Three common presentations encountered in Small Animal clinical practice


So you might be wondering what you will actually encounter when you come over to the UK and start working in clinical practice. Is it the same? Will you find something different? And how will you deal with it? Well, actually for most of it, the problems you find in clinical practice will tend to be quite similar. Here are three common complaints that I saw on my very first general practice job:


1. “My dog/cat has sore ears”


Ear problems are a common presentation.

Ear problems are a common presentation.

Yeah, bingo! It’s probably no surprise to you that most of the problems seen in clinical practice are actually skin problems, and in my particular case, ear problems. It would be really rare for me to go by a week without seeing one single case of otitis. Which is usually why these animals present.

Now, in cats, otitis was often secondary to parasites (ear mites) especially in kittens. In dogs, however, we would usually be able to diagnose an infection, whether bacteria or yeasts were the cause. Problem – was it primary or secondary? This is where examining the rest of the patient and looking at the records is important. A large percentage of these dogs were actually suspected to have underlying allergies or atopy – they either did this recurrently and seasonally, or they had other skin problems. Most owners didn’t want to spend money on diagnosis. Telling them they have to deal with this problem but likely have recurrences is not what most want to hear, but it’s really important they understand it and are able to follow through. Managing client expectations with this problem is really important.  Here are some tips to deal with otitis:

  • Always take ear swabs (unless you are strongly advised against it by practice protocol): it takes you 5 minutes to look at when you have experience and you definitely want to see what’s inside that ear(s) so you can gauge how effective your treatment was at dealing with the bugs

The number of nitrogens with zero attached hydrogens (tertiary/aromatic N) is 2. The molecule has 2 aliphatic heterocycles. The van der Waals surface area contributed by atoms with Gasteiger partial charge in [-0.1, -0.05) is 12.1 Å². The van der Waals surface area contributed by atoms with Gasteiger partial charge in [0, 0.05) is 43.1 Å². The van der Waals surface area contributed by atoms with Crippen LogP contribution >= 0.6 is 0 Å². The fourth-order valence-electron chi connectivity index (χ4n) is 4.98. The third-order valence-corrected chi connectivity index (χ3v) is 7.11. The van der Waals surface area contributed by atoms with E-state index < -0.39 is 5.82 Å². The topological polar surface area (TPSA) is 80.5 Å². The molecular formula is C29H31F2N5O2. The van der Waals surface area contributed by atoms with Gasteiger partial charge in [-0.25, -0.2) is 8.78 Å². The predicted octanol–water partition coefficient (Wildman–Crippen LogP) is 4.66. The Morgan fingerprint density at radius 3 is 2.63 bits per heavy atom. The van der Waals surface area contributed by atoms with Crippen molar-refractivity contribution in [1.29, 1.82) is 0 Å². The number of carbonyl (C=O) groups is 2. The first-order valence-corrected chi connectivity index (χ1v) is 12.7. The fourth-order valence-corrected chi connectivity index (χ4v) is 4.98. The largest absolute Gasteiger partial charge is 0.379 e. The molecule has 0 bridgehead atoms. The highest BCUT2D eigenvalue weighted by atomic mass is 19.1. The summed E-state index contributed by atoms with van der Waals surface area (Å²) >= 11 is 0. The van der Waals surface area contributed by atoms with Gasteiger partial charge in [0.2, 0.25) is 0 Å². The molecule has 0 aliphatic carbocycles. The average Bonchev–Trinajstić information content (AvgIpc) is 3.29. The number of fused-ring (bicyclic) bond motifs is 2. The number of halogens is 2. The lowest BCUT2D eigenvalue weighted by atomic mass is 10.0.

• Try to look inside with the otoscope – you want to try to search for foreign bodies (yes, dogs are dogs…) and examine the tympanic membrane because you want to make sure it’s intact if you are going to put drops in. However, in many cases you might need to end up sedating them for this, especially if they are painful (or aggressive *cough*)
  • When it comes to applying ears drops, make sure you SHOW the owners how to administer them in consult (if you don’t want to apply the medicated drops, demonstrate with the ear cleaner). Otherwise the drops are gonna go everywhere but inside the ear canal. It’s also useful to show them a diagram with the “L” shape of the ear canal while you explain that if they don’t rub the drops in, the medication is not going to reach all the way down


2. “My dog is scratching/my cat is pulling the hair off”

Dogs commonly present for "itching".

Dogs commonly present for “itching”.

Ta-da, another skin problem! Very common in dogs to present for “scratching” and “being itchy”. Cats tend to present for biting the fur or going bald. In both cases we are potentially looking at pruritus as a cause for those behaviours. Again, look at history and clinical presentation. And don’t forget to comb these patients! Why? Main causes for skin “itchiness” are parasites (fleas!!! But you can also find mites and Demodex and even lice! True story!). Cats in particular are very good at having fleas and you might still have the owners in disbelief until they see the fleas jumping from the white paper you’ve just combed the hair to. To make matters worse, cats might also have flea allergy dermatitis which tends to be a bit worse in the lumbar area. And it can be really hard to convince the owners to manage it – sure, you will absolutely be able to get a spot-on there and then, the problem is when they go back home and “forget” to put the spot-on 4 weeks later. So, when it comes to fleas, make sure you have a good conversation with the owners. Here are other tips to discuss with the owners regarding flea control: